They have houses lined up, pantries stocked with rice, pasta and canned goods, plans for airport pickups and thousands of dollars in the bank, but what hundreds of refugee sponsorship groups don't have is confirmation they'll actually welcome a Syrian family into their communities any time soon.
As Immigration Minister John McCallum attends a high-level UN meeting on Syrian refugee resettlement this week, sponsorship groups in Canada are asking him to reconsider the application caps and processing cuts made to the Syrian program for this year that will see some arrivals delayed, possibly until next year.
Guelph, Ont., businessman Jim Estill made headlines last year when he committed to sponsoring 50 Syrian families. All of the applications were submitted by mid-January and so far, five families have arrived. He doesn't understand how 25,000 people could be brought here in three months, but fewer will take three times as long.
"To bring in 10,000 shouldn't be rocket science," he said. "They are going to lose momentum and they are going to lose support."
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On Nova Scotia's North Shore, more than 65 people have been working together for months to try and sponsor a family of six. They're waiting to be matched with a family under the program that sees the government share resettlement costs with private groups.
Ron MacNutt, the spokesperson for the North Shore Refugee Settlement Group, says his group is working to keep momentum going. He said the group's major sponsors are onside and willing to wait and the issue still comes up each week at church, though there is disappointment at the delay.
"It started out as an act of charity and goodwill," he said. "It's not like we're trying to fill a quota, we are just trying to help.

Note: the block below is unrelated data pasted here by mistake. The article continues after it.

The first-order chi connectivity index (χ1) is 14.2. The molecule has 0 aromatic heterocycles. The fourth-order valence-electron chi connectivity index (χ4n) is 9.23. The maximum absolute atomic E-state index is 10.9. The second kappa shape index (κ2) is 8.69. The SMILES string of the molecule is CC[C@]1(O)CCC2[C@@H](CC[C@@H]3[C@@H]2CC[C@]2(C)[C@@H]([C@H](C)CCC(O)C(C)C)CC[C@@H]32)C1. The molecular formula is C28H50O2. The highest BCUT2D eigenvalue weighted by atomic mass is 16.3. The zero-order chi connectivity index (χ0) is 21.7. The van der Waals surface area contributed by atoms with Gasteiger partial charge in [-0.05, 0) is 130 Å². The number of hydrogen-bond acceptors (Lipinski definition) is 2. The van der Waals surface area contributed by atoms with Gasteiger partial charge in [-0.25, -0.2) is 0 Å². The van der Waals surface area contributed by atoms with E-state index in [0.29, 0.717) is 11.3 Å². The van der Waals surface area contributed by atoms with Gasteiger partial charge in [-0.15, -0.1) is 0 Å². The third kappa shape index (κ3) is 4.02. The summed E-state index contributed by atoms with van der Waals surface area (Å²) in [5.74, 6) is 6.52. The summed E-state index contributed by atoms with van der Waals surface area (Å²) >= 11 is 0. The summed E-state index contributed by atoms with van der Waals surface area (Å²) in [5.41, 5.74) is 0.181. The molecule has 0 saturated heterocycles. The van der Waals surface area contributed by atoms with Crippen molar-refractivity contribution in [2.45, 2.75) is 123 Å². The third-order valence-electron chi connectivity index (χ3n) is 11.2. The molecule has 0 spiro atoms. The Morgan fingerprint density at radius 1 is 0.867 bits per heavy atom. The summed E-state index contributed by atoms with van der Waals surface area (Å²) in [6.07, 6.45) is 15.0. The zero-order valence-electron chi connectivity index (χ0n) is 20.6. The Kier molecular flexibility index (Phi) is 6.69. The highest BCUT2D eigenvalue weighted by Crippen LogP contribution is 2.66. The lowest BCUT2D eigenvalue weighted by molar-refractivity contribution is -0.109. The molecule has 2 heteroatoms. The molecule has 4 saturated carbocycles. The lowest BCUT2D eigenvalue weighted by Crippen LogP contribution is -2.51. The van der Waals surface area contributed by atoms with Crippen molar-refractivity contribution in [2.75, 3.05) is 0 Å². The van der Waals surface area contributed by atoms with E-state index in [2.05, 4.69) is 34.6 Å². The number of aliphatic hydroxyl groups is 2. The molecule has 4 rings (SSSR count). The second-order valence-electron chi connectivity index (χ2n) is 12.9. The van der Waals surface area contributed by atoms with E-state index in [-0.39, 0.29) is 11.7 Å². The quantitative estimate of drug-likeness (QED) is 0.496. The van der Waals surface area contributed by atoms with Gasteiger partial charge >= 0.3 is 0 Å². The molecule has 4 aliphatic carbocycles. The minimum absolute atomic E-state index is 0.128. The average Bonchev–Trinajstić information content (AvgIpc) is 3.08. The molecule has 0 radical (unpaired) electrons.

"But not everyone is OK with the process."
The government's use of the blended visa program has been uneven, with weeks going by before names appeared on the list. On March 14, a few hundred names appeared but were matched within 24 hours. The next set is expected any day.
To date, just over 2,200 Syrians have arrived under the blended visa program. The target for the program — both Syrian and non-Syrian cases — is only 2,400 for this year, raising questions about how many more people may be accepted.
"Options to increase the number of (blended visa) arrivals in 2016, while remaining within overall levels that have been set, are being considered," Immigration Department spokesperson Faith St-John said in an email.
6,600 cases still in the system
McCallum is among the keynote speakers at the UN summit in Geneva and he'll focus some of his remarks on the private sponsorship program, which is one of only a few such programs in the world.
Since the end of November, about 9,000 Syrians have come to Canada under the program, under which private groups commit to covering resettlement costs for a year. They are part of the overall Liberal program to resettle 25,000 people by the end of February.
But efforts have been scaled back and fewer staff are churning through the roughly 6,600 cases in the pipeline.
The government also imposed caps on the number of applications it will accept this year, common practice in recent years for refugee policy but unique for the Syrian program.
The Immigration Department says any applications submitted after Jan. 1 will be counted against the cap. Applications submitted now are not expected to arrive this year as the current backlog exceeds the target, St-John said.
The total target for privately sponsored refugees from around the world this year is 17,800.